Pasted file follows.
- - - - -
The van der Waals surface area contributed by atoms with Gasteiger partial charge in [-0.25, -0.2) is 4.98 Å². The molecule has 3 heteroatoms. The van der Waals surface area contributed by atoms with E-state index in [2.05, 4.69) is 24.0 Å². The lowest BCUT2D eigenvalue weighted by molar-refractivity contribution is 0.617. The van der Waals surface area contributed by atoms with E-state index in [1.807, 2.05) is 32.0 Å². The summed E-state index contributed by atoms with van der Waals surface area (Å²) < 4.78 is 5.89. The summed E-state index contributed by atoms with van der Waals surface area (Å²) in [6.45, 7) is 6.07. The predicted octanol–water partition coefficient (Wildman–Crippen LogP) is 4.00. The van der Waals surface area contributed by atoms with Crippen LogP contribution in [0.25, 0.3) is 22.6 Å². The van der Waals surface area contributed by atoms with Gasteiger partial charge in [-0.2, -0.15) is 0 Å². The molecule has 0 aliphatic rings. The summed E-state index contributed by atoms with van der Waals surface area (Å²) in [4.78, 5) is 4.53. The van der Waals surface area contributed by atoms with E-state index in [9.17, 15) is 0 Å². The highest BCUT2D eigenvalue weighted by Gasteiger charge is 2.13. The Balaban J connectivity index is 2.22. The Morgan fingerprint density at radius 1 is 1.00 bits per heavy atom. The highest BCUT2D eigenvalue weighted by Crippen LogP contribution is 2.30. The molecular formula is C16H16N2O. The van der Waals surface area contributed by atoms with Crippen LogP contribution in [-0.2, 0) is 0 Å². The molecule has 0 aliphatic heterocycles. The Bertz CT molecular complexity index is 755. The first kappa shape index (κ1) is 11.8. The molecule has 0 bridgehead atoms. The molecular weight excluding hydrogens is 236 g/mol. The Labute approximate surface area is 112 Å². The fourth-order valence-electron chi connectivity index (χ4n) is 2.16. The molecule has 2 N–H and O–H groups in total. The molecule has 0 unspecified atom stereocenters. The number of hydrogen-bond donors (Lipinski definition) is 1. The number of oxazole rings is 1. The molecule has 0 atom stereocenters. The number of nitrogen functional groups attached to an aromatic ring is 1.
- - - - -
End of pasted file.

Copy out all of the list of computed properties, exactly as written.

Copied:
The van der Waals surface area contributed by atoms with Gasteiger partial charge in [-0.25, -0.2) is 4.98 Å². The molecule has 3 heteroatoms. The van der Waals surface area contributed by atoms with E-state index in [2.05, 4.69) is 24.0 Å². The lowest BCUT2D eigenvalue weighted by molar-refractivity contribution is 0.617. The van der Waals surface area contributed by atoms with E-state index in [1.807, 2.05) is 32.0 Å². The summed E-state index contributed by atoms with van der Waals surface area (Å²) < 4.78 is 5.89. The summed E-state index contributed by atoms with van der Waals surface area (Å²) in [6.45, 7) is 6.07. The predicted octanol–water partition coefficient (Wildman–Crippen LogP) is 4.00. The van der Waals surface area contributed by atoms with Crippen LogP contribution in [0.25, 0.3) is 22.6 Å². The van der Waals surface area contributed by atoms with Gasteiger partial charge in [-0.2, -0.15) is 0 Å². The molecule has 0 aliphatic rings. The summed E-state index contributed by atoms with van der Waals surface area (Å²) in [4.78, 5) is 4.53. The van der Waals surface area contributed by atoms with E-state index in [9.17, 15) is 0 Å². The highest BCUT2D eigenvalue weighted by Gasteiger charge is 2.13. The Balaban J connectivity index is 2.22. The Morgan fingerprint density at radius 1 is 1.00 bits per heavy atom. The highest BCUT2D eigenvalue weighted by Crippen LogP contribution is 2.30. The molecular formula is C16H16N2O. The van der Waals surface area contributed by atoms with Crippen LogP contribution in [-0.2, 0) is 0 Å². The molecule has 0 aliphatic heterocycles. The Bertz CT molecular complexity index is 755. The first kappa shape index (κ1) is 11.8. The molecule has 0 bridgehead atoms. The molecular weight excluding hydrogens is 236 g/mol. The Labute approximate surface area is 112 Å². The fourth-order valence-electron chi connectivity index (χ4n) is 2.16. The molecule has 2 N–H and O–H groups in total. The molecule has 0 unspecified atom stereocenters. The number of hydrogen-bond donors (Lipinski definition) is 1. The number of oxazole rings is 1. The molecule has 0 atom stereocenters. The number of nitrogen functional groups attached to an aromatic ring is 1.